Attempts To Muzzle The Media Will BackfireIt is a matter of grave concern that the government is indulging in vendetta against media houses critical of its policies. The I-T department raid on the home and offices of Raghav Bahl, owner of The Quint and minority shareholder of The News Minute is another instance of the administration trying to browbeat a critic into submission. Before this, NDTV was similarly targeted. These media houses are neither pamphleteers nor are they purveyors of fake news.
By Sunil Garodia
This is not to say that media houses are above the law. If any discrepancies are discovered in returns filed or if any wrongdoing is reported, all government departments are free to question them. But raiding the premises where business secrets (media survives on scoops, remember) are stored, that too in the absence of the owner, is not the right way to go about it.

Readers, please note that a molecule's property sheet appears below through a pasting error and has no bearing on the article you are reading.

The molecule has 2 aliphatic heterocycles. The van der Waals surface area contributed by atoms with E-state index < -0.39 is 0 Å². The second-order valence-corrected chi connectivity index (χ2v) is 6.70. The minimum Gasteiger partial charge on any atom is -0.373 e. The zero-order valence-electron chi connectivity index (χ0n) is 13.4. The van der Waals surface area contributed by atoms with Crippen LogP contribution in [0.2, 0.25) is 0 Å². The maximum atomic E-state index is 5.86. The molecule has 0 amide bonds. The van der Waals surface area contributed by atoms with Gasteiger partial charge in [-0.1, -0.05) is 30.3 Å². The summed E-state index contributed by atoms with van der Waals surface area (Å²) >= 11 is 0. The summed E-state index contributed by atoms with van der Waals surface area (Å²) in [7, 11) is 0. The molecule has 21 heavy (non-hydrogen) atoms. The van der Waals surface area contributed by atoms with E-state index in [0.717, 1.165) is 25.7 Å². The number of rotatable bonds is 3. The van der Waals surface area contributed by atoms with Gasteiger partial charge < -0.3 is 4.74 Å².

The action must be condemned strongly. The government must desist from undertaking such blatantly questionable decisions. If Raghav Bahl is suspected to have suppressed taxes, send him a notice, or multiple notices, and let him reply. Ask for all relevant documents. If the answers are unsatisfactory and if there is reason to believe that evidence might be destroyed, then and only then should raids be conducted.
But in this case, the premises were raided without telling the taxpayer about the alleged discrepancies or wrongdoings. This is obviously a case of putting pressure on the media so that they turn into yes-men. The government must shed the attitude that no one has the right to criticize it. More than half of India did not vote for the NDA. They got to Delhi just because of the first past the post system. Hence, they cannot suppress the voice of the people or the media.